Early, accurate detection of Parkinson's disease may aid in possible intervention and rehabilitation. Thus, simple noninvasive biomarkers are desired for determining severity. In this study, a novel set of acoustic speech biomarkers are introduced and fused with conventional features for predicting clinical assessment of Parkinson's disease. We introduce acoustic biomarkers reflecting the segment dependence of changes in speech production components, motivated by disturbances in underlying neural motor, articulatory, and prosodic brain centers of speech. Such changes occur at phonetic and larger time scales, including multi-scale perturbations in formant frequency and pitch trajectories, in phoneme durations and their frequency of occurrence, and in temporal waveform structure. We also introduce articulatory features based on a neural computational model of speech production, the Directions into Velocities of Articulators (DIVA) model. The database used is from the Interspeech 2015 Computational Paralinguistic Challenge. By fusing conventional and novel speech features, we obtain Spearman correlations between predicted scores and clinical assessments of r = 0.63 on the training set (four-fold cross validation), r = 0.70 on a held-out development set, and r = 0.97 on a held-out test set.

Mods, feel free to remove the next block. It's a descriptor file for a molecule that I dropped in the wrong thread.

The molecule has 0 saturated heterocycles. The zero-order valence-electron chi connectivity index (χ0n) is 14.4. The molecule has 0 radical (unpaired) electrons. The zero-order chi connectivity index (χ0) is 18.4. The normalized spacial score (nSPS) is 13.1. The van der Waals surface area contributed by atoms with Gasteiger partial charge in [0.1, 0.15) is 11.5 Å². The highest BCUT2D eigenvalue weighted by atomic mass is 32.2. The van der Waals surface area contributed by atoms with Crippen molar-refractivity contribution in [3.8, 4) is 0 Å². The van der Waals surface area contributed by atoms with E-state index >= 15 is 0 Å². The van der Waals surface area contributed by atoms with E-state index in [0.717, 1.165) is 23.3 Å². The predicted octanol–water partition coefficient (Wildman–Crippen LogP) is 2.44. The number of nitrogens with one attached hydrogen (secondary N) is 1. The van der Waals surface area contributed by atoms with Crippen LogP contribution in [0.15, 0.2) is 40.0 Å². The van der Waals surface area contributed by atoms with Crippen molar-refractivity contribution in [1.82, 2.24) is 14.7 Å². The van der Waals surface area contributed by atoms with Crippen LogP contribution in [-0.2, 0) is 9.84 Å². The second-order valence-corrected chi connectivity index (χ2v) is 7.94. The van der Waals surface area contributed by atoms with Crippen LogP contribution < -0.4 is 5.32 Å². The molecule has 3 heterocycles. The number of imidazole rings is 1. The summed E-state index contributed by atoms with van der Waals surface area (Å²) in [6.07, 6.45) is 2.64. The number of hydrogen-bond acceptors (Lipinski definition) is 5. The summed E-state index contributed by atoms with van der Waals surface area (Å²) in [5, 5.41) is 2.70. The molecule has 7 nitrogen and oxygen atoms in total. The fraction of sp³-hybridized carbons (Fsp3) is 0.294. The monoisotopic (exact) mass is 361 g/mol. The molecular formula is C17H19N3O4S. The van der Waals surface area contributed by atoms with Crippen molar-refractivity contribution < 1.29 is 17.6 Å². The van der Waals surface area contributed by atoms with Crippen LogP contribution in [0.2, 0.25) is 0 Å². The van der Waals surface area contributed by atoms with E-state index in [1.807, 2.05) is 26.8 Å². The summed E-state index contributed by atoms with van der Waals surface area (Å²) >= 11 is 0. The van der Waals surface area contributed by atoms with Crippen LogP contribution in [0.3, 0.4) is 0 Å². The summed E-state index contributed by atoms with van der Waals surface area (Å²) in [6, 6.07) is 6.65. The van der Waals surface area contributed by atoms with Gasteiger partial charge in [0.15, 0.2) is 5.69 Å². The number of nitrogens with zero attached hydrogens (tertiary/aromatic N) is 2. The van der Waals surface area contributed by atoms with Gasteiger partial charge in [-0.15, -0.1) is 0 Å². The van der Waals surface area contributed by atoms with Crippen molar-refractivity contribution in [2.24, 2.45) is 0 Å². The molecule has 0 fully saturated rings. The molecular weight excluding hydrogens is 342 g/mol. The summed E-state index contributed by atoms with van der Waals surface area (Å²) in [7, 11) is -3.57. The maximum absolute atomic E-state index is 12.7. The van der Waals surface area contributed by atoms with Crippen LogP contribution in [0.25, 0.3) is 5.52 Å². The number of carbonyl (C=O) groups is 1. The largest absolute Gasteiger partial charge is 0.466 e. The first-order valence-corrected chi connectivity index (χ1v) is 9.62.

Bibliographic reference. Williamson, James R. / Quatieri, Thomas F. / Helfer, Brian S. / Perricone, Joseph / Ghosh, Satrajit S. / Ciccarelli, Gregory / Mehta, Daryush D. (2015): "Segment-dependent dynamics in predicting parkinson's disease", In INTERSPEECH-2015, 518-522.